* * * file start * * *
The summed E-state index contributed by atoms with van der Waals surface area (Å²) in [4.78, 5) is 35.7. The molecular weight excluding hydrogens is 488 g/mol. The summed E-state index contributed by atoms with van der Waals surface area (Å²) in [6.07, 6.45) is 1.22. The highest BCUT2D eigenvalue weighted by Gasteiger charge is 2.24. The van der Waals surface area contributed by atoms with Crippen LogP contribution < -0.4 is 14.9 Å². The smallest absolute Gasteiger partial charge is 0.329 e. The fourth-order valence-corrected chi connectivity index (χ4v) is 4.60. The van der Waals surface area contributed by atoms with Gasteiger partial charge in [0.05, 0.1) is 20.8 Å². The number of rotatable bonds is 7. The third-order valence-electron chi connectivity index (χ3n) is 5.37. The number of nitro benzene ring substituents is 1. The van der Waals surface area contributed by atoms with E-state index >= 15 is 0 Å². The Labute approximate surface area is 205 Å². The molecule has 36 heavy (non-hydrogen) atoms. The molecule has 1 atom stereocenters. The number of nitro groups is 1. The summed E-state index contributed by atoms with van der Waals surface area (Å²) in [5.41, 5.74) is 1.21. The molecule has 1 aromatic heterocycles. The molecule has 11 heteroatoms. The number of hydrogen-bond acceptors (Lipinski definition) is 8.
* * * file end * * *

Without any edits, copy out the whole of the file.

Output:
The summed E-state index contributed by atoms with van der Waals surface area (Å²) in [4.78, 5) is 35.7. The molecular weight excluding hydrogens is 488 g/mol. The summed E-state index contributed by atoms with van der Waals surface area (Å²) in [6.07, 6.45) is 1.22. The highest BCUT2D eigenvalue weighted by Gasteiger charge is 2.24. The van der Waals surface area contributed by atoms with Crippen LogP contribution < -0.4 is 14.9 Å². The smallest absolute Gasteiger partial charge is 0.329 e. The fourth-order valence-corrected chi connectivity index (χ4v) is 4.60. The van der Waals surface area contributed by atoms with Gasteiger partial charge in [0.05, 0.1) is 20.8 Å². The number of rotatable bonds is 7. The third-order valence-electron chi connectivity index (χ3n) is 5.37. The number of nitro benzene ring substituents is 1. The van der Waals surface area contributed by atoms with E-state index >= 15 is 0 Å². The Labute approximate surface area is 205 Å². The molecule has 36 heavy (non-hydrogen) atoms. The molecule has 1 atom stereocenters. The number of nitro groups is 1. The summed E-state index contributed by atoms with van der Waals surface area (Å²) in [5.41, 5.74) is 1.21. The molecule has 1 aromatic heterocycles. The molecule has 11 heteroatoms. The number of hydrogen-bond acceptors (Lipinski definition) is 8.